I worked with 2 Cow Herd and with the ISP Consortium, a non-profit she had helped found, until I got a call in June of 1999. "Listen, I have gotten a great offer to work at a bandwidth startup run by a competitive long distance carrier. I want to bring you aboard as webmaster for this new company's sales and marketing division. 2 Cow Herd is being sold. Are you with me?"

For years, I had observed the Dot Com Boom from afar, hoping to get that tap on the shoulder to join something just blowing up. This was it. However, there was one consideration.

"Umm...where are they located?"

"Bay Area. Peninsula. Burlingame."

"I can't pick up and move..."

"No need, we'll set you up down there in your home office. You'll visit up North every few months. It will be cool. We've done the virtual office thing successfully for years, I can't see why we can't do it with them."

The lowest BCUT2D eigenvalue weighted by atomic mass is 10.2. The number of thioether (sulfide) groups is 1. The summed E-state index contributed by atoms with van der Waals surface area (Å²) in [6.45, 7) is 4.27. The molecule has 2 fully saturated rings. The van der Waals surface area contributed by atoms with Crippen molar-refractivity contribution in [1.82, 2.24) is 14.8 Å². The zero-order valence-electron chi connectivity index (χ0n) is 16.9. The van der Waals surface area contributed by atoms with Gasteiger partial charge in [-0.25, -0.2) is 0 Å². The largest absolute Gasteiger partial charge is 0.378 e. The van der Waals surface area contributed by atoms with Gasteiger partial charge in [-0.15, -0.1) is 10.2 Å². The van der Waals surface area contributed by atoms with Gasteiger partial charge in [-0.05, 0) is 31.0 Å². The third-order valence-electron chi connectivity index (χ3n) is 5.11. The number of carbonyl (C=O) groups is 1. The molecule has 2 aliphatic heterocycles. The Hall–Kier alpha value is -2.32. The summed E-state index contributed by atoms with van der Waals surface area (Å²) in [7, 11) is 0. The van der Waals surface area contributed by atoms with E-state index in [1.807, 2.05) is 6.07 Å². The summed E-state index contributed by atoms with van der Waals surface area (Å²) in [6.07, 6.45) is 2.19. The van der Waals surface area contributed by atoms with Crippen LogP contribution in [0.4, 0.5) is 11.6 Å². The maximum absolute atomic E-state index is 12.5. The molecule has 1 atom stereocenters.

Opportunity knocking? Hell, it had kicked the door down and it was sitting in my living room.

One thing for certain: hopping aboard the Dot Com Boom in 1999 meant one thing looking back at it in hindsight: I wasn't going to get rich. If the offer had come a year or maybe two years earlier, maybe I would have done as well as an acquaintance of mine who got tons of Yahoo stock when his company got bought by them. The stock vested, he turned around and cashed it in, and bought a house with cash in Austin, Texas. Some guys had all the luck. I just wound up with a Mac G3 Blue-And-White, a ThinkPad 365x, a bit of office furniture and a bunch of 1999-2000 vintage software.